So, how can I make our home more like a temple, and honor its sacredness?  In D&C 88:118-126, the Lord instructs the early Saints on what a temple should be like.  In those verses the following things are listed:
– Seek learning
– Organized (literally in the sense of making an organization, not organizing your stuff, but it seems that is also good)
– Prepared with every needful thing
– Prayer
– Fasting
– Faith
– Glory
– Order
– God
– Incomings and outgoings in the name of the Lord
– Salutations in the name of the Lord
– Cease from light speeches, (loud, rude) laughter, lustful desires, pride, and light-mindedness
– Let one speak at a time
– Love one another
– Learn to impart to one another
– Not idle, unclean, or critical
– Arise early and go to bed early
– Charity
The one verse that is truly dealing with temples is verse 119, which talks about the house of prayer, fasting, faith, learning, glory, order, and God.  But, all of these things I listed seem like good qualities of a good home.  A home where people work hard, love and respect each other, and are learning about God seems to me to be the kind of home God would want me to have.

So, how can I encourage these things in my own home?  Two things come to mind.  First, I can make my home a house of order by making things orderly and tidy.  I believe strongly that there are many things more important than having a spotless house, but I also have observed that when my home is in good order everyone is happier and everything seems better.

Second, I can be more positive about things.  I can do this by growing my testimony and by focusing myself on Jesus Christ.  As the homemaker of my house, I also have often observed that when I am feeling down and depressed, everybody else gets grumpy too.  When I am happy and positive my attitude seems to rub off on others a lot more than their attitude rubs off on me.  Maybe that is just my house, but there is the saying, “When Mom’s not happy, nobody’s happy, ”  so there must be some truth in other homes too.  As I have observed in several entries a few weeks ago, the best way to be happy is to focus on Jesus Christ in my daily life.

The two things I listed are what I feel would be most helpful for me, personally.  What do you do in your home to help it be more sacred?  What could you do to improve the sacredness of your home?

A Word of Encouragement for Young Mothers

Reading: “Daughters of God,” Elder Ballard, General Conference April 2008

Last conference I, with probably about every other mom in the whole church, really loved Elder Ballard’s talk directed to young mothers.  It was a very affirming talk and came at a time when I was just trying to figure out what I was supposed to be doing with this mother thing.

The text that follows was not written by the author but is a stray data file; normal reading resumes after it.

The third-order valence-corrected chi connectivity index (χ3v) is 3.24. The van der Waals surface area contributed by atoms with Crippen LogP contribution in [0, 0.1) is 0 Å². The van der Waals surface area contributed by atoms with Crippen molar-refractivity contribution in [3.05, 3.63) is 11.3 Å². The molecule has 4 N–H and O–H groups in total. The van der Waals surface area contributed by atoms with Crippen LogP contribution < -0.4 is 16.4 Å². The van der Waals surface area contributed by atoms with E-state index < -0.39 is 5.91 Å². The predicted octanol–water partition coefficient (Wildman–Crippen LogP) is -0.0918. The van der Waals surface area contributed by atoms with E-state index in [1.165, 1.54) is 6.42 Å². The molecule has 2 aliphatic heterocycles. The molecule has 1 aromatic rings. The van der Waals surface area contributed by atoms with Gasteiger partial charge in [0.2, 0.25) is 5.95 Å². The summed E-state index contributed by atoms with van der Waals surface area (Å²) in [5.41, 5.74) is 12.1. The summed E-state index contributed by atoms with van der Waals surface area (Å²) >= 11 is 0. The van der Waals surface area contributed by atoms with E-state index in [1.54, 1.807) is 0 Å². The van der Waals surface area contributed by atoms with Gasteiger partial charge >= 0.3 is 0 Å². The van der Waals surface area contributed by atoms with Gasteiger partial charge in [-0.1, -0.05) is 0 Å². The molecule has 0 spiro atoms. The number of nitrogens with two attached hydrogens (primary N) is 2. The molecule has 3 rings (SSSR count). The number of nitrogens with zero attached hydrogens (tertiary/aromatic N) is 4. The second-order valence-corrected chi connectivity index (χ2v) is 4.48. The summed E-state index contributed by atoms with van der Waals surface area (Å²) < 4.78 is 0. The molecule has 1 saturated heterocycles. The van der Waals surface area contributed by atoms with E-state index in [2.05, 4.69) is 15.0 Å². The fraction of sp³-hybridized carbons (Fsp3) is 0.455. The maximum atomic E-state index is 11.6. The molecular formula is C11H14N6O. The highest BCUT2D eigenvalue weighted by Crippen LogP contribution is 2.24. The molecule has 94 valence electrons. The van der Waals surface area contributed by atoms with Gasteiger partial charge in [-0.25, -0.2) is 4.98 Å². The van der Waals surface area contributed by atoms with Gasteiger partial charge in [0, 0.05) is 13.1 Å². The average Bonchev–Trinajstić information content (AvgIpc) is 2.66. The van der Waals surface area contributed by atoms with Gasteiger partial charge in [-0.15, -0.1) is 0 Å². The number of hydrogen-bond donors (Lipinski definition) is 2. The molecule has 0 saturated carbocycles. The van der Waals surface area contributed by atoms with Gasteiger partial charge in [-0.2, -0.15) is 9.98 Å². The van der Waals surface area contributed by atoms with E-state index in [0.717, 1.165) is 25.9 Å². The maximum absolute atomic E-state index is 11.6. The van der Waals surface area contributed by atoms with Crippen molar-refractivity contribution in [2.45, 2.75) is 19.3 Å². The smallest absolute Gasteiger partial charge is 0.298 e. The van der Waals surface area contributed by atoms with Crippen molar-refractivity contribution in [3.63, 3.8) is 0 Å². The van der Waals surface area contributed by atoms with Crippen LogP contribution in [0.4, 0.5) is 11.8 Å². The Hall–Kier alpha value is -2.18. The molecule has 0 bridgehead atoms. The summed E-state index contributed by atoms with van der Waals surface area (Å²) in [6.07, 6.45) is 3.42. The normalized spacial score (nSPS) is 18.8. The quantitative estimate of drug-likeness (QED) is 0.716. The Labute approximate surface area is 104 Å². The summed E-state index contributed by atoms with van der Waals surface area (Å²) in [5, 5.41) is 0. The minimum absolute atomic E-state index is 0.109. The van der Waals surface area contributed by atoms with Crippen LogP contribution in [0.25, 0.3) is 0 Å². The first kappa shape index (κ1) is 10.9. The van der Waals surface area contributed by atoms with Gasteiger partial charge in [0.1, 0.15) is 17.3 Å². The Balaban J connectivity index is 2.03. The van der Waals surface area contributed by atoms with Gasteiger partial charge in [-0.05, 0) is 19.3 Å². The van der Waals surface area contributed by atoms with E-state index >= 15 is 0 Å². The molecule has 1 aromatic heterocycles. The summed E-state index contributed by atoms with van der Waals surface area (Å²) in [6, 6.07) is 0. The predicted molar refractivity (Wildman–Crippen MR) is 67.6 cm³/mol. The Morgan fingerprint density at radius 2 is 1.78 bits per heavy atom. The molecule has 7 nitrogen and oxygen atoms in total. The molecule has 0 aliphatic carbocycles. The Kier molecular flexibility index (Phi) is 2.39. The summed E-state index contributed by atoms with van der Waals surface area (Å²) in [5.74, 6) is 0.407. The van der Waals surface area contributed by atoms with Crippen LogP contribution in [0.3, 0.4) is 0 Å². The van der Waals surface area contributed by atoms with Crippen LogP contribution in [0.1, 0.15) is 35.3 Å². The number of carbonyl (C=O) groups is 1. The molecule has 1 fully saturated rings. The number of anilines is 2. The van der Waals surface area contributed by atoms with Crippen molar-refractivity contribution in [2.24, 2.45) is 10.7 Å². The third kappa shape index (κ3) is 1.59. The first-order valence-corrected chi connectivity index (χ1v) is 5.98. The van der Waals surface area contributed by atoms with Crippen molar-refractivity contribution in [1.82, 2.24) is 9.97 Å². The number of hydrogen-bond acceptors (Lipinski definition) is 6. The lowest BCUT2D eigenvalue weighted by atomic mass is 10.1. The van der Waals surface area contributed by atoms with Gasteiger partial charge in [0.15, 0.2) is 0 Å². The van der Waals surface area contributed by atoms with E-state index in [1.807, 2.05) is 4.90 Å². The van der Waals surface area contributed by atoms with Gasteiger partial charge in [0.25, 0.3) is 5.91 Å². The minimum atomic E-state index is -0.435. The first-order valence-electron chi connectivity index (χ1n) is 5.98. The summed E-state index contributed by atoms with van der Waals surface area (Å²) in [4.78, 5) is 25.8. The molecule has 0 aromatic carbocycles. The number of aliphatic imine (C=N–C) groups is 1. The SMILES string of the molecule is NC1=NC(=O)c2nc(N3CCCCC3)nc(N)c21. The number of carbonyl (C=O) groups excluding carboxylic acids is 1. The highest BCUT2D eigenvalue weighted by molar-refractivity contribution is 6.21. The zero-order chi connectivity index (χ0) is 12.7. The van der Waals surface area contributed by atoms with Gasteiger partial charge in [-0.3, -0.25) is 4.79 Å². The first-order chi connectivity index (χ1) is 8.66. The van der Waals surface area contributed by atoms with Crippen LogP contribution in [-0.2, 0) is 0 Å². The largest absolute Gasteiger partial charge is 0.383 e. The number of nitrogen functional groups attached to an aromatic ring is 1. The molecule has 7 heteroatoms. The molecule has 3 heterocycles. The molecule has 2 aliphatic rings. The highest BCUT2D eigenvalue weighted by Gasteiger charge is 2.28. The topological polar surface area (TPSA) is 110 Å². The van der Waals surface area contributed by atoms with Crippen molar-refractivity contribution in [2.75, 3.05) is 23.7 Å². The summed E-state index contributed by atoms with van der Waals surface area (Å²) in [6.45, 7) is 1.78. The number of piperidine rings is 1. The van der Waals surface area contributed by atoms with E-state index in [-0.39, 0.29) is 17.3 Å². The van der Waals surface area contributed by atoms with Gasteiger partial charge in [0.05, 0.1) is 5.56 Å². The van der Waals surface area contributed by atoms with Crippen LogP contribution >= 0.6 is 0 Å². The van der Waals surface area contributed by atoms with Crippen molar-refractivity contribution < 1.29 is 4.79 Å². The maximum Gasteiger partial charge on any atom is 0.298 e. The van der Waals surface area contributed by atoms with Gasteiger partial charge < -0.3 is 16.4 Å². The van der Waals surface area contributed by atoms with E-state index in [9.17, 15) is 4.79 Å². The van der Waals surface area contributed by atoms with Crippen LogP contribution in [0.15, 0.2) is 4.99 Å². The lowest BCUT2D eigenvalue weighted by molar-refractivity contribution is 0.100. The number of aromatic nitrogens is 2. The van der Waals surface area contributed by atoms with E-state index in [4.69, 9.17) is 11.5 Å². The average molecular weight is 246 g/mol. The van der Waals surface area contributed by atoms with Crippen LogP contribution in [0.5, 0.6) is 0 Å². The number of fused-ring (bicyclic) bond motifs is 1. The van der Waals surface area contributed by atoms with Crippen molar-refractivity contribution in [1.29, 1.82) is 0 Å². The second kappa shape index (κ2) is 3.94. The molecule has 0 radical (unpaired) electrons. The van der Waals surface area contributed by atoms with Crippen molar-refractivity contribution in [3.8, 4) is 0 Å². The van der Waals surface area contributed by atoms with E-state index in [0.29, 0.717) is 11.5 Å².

Elder Ballard gave specific reccommendation for mothers, hubands, children, and the church on how to support mothers.

His advice to mothers was:

  • Recognize the joy of motherhood comes in moments.  He quoted Anna Quinded as saying, “I wish I had treasured the doing a little more and the getting it done a little less.”
  • Don’t overschedule yourselves or your children.
  • Find time to renew yourself.
  • Pray, study, and teach the gospel.

His advice to husbands was:

  • Show extra appreciation and give more validation for what your wife does every day.
  • Have a regular time to talk to your wife about each child’s needs.
  • Give your wife a “day away” every now and then.

His advice to children was:

  • Do small chores without being asked.
  • Say thank you more often.
  • Tell your mother you love her more often.

His advice to the church was:

  • Be careful not to overload young mothers in what you ask them to do for the church

He also stated, “No role in life more essential and more eternal than that of motherhood.”

The advice he gives for young mothers that I struggle the most with is overscheduling.  Every day I feel like I have more to do than can ever be done.  We are not yet into the scheduled tasks exactly, but there is always a huge pile of things I would like to do that I just don’t have time for.  So, today, I’m going to ponder what is most important and try to prioritize my activities as such.  And, I’m going to try and take more joy in the doing than in getting it done.

If you’re a mom, what does your family do that really helps you?  Or, if you’re a husband or a son, what do you do for the mom in your life that helps her, or what could you do?